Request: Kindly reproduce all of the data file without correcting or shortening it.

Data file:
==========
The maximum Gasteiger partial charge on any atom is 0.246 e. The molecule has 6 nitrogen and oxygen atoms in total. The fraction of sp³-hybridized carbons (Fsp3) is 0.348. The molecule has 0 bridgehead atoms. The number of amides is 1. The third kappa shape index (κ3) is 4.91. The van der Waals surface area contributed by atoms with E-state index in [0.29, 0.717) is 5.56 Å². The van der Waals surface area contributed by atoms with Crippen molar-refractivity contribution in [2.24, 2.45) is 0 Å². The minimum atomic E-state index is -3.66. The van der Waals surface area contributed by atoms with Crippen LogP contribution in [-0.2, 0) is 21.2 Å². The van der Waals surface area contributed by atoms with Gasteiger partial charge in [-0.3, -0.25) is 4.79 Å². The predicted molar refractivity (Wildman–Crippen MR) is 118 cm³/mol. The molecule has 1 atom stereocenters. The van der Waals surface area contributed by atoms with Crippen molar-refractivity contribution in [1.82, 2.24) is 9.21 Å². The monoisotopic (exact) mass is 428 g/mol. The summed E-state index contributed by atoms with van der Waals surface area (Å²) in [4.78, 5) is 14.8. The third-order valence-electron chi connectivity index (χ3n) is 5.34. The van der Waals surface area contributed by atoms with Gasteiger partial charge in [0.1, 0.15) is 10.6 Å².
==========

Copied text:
The maximum Gasteiger partial charge on any atom is 0.246 e. The molecule has 6 nitrogen and oxygen atoms in total. The fraction of sp³-hybridized carbons (Fsp3) is 0.348. The molecule has 0 bridgehead atoms. The number of amides is 1. The third kappa shape index (κ3) is 4.91. The van der Waals surface area contributed by atoms with E-state index in [0.29, 0.717) is 5.56 Å². The van der Waals surface area contributed by atoms with Crippen molar-refractivity contribution in [2.24, 2.45) is 0 Å². The minimum atomic E-state index is -3.66. The van der Waals surface area contributed by atoms with Crippen LogP contribution in [-0.2, 0) is 21.2 Å². The van der Waals surface area contributed by atoms with Gasteiger partial charge in [-0.3, -0.25) is 4.79 Å². The predicted molar refractivity (Wildman–Crippen MR) is 118 cm³/mol. The molecule has 1 atom stereocenters. The van der Waals surface area contributed by atoms with Crippen molar-refractivity contribution in [1.82, 2.24) is 9.21 Å². The monoisotopic (exact) mass is 428 g/mol. The summed E-state index contributed by atoms with van der Waals surface area (Å²) in [4.78, 5) is 14.8. The third-order valence-electron chi connectivity index (χ3n) is 5.34. The van der Waals surface area contributed by atoms with Gasteiger partial charge in [0.1, 0.15) is 10.6 Å².